A better strategy is provided by other Cache Implementations. Those caches allow to specify something like specific keys or tags alongside a response, which allows to identify and group content variants semantically.

Imagine that we could provide a tag like author:douglas-adams to all documents that are related to Douglas Adams in our service. Once Douglas makes it back to publish his new masterpiece, we could purge all items by providing this tag to the cache-purger and all related items could be deleted.

Sadly this is not really possible in Nginx. But, as mentioned above, sometimes you have no choice or maybe you do not need the full power of real surrogate keys.

In this case, the basic wildcard-* approach of Nginx can be used to bring us pretty near to what Varnish et. al. offer to us.

Fake your Surrogates

The exact sentence of the Nginx documentation, that describes our troubles, can also be our way out (see proxy_cache_purge directive for more details)

If the cache key of a purge request ends with an asterisk (“*”), all cache entries matching the wildcard key will be removed from the cache

By default, this means that it “wildcards” the end of the URI path segment, because this is the final element of the default cache key. The default cache key is defined like this:

proxy_cache_key $scheme$proxy_host$uri$is_args$args;

As we can see in the documentation, the cache key will be matched with the asterisk at the end of the pattern. As the asterisk is not matched against the URI but against the cache-key, that we provide, we are offered with a simple but powerful solution to our problem. The cache-key is a property that we are able to change easily. This means, we can manipulate its contents, and more importantly, the order of appearance of certain segments.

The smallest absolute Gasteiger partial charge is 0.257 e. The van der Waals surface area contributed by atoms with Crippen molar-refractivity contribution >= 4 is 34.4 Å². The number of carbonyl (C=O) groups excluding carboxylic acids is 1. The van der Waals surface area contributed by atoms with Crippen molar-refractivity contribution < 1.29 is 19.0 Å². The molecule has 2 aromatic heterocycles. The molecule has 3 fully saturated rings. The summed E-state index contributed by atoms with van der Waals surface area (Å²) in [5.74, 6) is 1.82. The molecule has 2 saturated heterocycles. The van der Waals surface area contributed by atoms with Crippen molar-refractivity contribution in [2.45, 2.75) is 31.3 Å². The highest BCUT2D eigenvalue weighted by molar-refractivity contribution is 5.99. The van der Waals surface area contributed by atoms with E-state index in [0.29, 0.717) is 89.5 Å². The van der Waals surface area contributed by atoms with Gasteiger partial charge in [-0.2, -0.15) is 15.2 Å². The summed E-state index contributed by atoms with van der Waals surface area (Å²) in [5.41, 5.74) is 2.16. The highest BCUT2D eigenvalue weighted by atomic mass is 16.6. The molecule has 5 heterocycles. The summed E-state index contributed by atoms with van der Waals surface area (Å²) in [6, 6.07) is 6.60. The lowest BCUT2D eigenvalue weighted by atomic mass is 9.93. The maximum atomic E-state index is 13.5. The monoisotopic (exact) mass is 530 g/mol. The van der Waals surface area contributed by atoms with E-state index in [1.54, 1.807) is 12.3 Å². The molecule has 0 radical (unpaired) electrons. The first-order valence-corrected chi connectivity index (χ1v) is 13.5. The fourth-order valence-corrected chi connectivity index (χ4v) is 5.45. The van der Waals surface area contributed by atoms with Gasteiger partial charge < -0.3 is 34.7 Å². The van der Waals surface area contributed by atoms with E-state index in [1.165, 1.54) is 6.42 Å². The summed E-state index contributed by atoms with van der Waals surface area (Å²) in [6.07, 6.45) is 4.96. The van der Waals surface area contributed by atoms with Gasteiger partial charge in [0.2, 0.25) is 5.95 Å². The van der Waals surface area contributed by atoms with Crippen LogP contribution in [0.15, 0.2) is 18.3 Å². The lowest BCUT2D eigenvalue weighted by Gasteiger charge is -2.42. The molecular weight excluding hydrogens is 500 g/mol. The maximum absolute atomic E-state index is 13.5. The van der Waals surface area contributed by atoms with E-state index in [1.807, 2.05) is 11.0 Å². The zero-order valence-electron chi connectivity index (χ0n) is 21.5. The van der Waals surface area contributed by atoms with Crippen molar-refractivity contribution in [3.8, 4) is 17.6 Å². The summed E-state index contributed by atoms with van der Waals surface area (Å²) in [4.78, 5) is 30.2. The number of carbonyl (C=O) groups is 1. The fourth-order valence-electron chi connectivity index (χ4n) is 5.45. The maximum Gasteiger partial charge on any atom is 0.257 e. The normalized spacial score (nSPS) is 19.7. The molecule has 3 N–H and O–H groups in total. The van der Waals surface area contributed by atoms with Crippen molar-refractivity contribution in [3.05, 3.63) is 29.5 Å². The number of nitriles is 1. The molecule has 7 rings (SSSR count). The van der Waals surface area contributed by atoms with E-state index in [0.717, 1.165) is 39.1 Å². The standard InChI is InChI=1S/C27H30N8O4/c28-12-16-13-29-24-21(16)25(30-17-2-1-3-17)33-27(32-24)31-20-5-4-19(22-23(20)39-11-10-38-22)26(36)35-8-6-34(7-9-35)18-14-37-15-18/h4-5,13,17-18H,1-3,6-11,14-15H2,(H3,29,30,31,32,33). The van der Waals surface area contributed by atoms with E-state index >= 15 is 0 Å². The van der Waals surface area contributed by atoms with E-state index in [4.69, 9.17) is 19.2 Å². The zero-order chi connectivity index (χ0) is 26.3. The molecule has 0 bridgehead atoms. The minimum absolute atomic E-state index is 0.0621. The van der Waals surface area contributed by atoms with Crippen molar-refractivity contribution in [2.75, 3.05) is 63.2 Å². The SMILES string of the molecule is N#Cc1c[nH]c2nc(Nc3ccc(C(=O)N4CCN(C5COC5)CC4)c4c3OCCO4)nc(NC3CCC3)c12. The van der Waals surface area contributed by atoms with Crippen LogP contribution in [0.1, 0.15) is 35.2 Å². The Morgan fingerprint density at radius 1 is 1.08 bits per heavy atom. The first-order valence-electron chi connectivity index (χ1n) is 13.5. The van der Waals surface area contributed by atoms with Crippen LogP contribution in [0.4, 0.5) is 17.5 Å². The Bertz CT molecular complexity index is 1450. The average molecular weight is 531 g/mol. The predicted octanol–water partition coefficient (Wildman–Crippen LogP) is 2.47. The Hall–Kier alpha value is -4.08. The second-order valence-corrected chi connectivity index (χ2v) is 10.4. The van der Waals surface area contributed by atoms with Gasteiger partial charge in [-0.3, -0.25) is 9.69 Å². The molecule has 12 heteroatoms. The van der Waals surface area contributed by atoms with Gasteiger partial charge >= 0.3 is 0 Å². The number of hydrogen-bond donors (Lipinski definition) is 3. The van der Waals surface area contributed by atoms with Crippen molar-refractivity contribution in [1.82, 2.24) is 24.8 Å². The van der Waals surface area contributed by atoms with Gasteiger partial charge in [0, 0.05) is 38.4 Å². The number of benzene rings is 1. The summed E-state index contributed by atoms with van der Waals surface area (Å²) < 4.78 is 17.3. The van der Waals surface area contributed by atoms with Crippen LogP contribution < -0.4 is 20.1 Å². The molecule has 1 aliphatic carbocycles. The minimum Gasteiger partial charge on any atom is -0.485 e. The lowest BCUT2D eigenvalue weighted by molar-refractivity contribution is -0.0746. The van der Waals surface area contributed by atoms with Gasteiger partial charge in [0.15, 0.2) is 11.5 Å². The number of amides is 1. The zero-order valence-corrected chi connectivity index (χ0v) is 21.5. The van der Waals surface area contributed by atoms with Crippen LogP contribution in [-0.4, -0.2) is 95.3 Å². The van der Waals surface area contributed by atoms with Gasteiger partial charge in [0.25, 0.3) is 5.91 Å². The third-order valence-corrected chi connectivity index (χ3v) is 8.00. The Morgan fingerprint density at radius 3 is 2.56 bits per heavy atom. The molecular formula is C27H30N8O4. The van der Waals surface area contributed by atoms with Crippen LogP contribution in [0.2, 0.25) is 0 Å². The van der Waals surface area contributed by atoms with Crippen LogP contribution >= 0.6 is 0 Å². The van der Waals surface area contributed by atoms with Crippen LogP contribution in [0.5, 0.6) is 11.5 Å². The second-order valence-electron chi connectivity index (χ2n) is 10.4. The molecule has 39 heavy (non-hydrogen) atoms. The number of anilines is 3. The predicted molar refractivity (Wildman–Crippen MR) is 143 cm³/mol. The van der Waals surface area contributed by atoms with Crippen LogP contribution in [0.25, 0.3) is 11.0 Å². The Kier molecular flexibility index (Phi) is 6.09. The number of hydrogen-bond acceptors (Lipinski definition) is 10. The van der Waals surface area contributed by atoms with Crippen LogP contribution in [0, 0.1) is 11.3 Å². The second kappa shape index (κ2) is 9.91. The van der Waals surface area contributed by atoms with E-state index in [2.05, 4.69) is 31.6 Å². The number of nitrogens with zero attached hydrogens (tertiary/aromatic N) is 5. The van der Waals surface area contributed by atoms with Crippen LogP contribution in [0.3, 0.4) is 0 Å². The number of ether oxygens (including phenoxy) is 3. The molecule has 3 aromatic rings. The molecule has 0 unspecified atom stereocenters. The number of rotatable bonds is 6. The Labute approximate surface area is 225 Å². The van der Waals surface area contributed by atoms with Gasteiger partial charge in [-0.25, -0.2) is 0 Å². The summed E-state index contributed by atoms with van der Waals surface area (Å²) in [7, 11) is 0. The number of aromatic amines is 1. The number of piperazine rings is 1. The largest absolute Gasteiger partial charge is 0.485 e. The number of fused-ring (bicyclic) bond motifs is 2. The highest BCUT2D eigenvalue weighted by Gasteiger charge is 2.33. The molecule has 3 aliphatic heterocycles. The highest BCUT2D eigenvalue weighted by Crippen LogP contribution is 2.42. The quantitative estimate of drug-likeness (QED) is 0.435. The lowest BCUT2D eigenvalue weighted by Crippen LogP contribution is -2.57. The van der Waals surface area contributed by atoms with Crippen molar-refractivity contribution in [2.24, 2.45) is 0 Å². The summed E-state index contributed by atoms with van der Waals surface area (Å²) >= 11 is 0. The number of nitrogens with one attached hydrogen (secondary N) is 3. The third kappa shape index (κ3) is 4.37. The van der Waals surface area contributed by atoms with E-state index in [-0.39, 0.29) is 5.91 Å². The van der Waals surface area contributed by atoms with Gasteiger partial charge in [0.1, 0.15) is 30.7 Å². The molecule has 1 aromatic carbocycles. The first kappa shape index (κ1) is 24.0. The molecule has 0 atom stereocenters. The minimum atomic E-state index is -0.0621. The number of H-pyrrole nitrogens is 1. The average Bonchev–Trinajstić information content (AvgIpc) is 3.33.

Let us stick to the API example of authors and their publications as described above. Our variants are built on the dimension of the different languages for an author page.


First, we check the incoming request, or more accurately, the $request_uri nginx variable and verify if it contains a * -wildcard in the end. We use a simple map directive to retrieve this information.

map $request_uri $has_wildcard_elem {
  ~^.*\/\*$ 1;
  default 0;

This binds the value 0 or 1 to the variable $has_wildcard_elem.

Additionally, we remove the wildcard from our $request_uri so that we can use it in subsequent transformations.

map $request_uri $cleaned_req_uri {
 ~^(?<resource_uri>(.*))\/\*$ $resource_uri;
 default $request_uri ;

Then, the request URI without * is bound to $cleaned_req_uri

From that cleaned URI path we can then retrieve the {LANGUAGE} segment of the URI and check in a list of the supported language tags of our service.

map $cleaned_req_uri $language_param {
  ~^/(?<lang_key>(de-DE|en-GB))\/.* $lang_key;
  default "";

As a result, we want to create a cache-key without any differences for variants of a resource. This means, we want to streamline the $request_uri so that it does not reflect the {LANGUAGE} param anymore. Instead, we replace it with the static string ALL_LANGUAGES.

map $cleaned_req_uri $lang_agnostic_request_uri {
 ~^/(de-DE|en-GB)\/(?<rest>(.*)) /ALL_LANGUAGES/$rest;

The resulting $lang_agnostic_request_uri will be the first part of our final cache-key that we will build up in the end.